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Another adorable station.
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Jen RahnTwo in one day!

They both look like scenes from cheery children's books.
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Man, that train was hot for the first couple of hours. We floated through endless typical Isaan landscape: rice fields, tapioca, rubber trees, eucalyptus plantations, cattle, water buffalo, dry plowed fields. Right around the time the air was cooling down, it got more lush and green, with some mountains in the far-off. We were leaving Isaan.

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At a stop in Chachoengsao suddenly the train filled with younger passengers, students that went home from university at night. Young louts gathered between the cars and smoked and laughed, and as we drew close to the city the stops got more crowded. 

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A very crowded commuter train.
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Entering Bangkok by night, and it nearly always seems to be dark when we enter it, is rather jarring and not a little intimidating even though we’ve been here so many times. There are lots of cement pilings and such at the stations, the buildings get bigger and bigger and more and more futuristic looking, while the rural poverty transforms into some completely abject urban poverty, always along the railroad tracks. Generations of people have lived in those rusting hovels.

Pulling into Hualamphong station was completely bizarre. No more bustle of numerous trains and crowds of people, ours was the only train, there was a sleepy looking security guy at a table, the main station was closed. We de-trained our bikes and panniers, got everything loaded, and then walked the very short walk to the hotel we like to stay at, right across the klong from the train station.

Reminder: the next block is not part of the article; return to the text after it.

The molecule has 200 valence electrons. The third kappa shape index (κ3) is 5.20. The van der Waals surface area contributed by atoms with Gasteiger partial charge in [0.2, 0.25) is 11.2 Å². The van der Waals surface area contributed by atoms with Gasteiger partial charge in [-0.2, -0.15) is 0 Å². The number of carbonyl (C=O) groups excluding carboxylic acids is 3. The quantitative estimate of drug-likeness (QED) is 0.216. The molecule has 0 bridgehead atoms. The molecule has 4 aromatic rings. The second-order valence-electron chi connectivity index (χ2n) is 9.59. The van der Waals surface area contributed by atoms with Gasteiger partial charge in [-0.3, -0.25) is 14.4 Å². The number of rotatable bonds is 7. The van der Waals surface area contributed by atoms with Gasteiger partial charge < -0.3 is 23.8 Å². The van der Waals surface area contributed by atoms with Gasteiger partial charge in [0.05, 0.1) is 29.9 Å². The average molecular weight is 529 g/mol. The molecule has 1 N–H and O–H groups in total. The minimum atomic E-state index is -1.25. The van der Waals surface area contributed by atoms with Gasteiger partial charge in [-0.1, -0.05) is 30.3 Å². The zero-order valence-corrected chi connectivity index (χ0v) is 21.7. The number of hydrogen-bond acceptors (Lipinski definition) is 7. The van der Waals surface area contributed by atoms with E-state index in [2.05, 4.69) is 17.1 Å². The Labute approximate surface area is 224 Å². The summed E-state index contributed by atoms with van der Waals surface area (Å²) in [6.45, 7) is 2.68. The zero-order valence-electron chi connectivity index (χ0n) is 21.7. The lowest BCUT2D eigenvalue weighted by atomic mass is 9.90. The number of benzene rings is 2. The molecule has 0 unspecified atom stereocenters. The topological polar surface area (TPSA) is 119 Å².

And not a moment too soon because they were quickly running out of rooms, which completely flabbergasted us. It’s not a posh hotel at all, the rooms are very basic and badly in need of updating, but it has a great location and a breakfast buffet to die for. We quickly snagged three nights there using Agoda and finally were in our room by a few minutes after 9. 

What a day. I was dead. When I showered my feet were running filthy water onto the floor, I was starving and ate two bananas and some peanuts and drank some water and crawled into bed. And you know what? It was a fairly comfy bed with nice cotton sheets. Outside the window, down 7 stories, the city buzzed and boomed as always. Last night all we had heard was crickets and roosters, the hard-bedded bungalow was on a different planet from where I was now, and you know, it didn’t matter anymore. These travel transitions are jarring and exhausting and weird, but having a bed to retreat to is the cure. 

Today's ride: 32 miles (51 km)
Total: 839 miles (1,350 km)

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Jen RahnThe re-setting magic of rest.
☮️😴☯️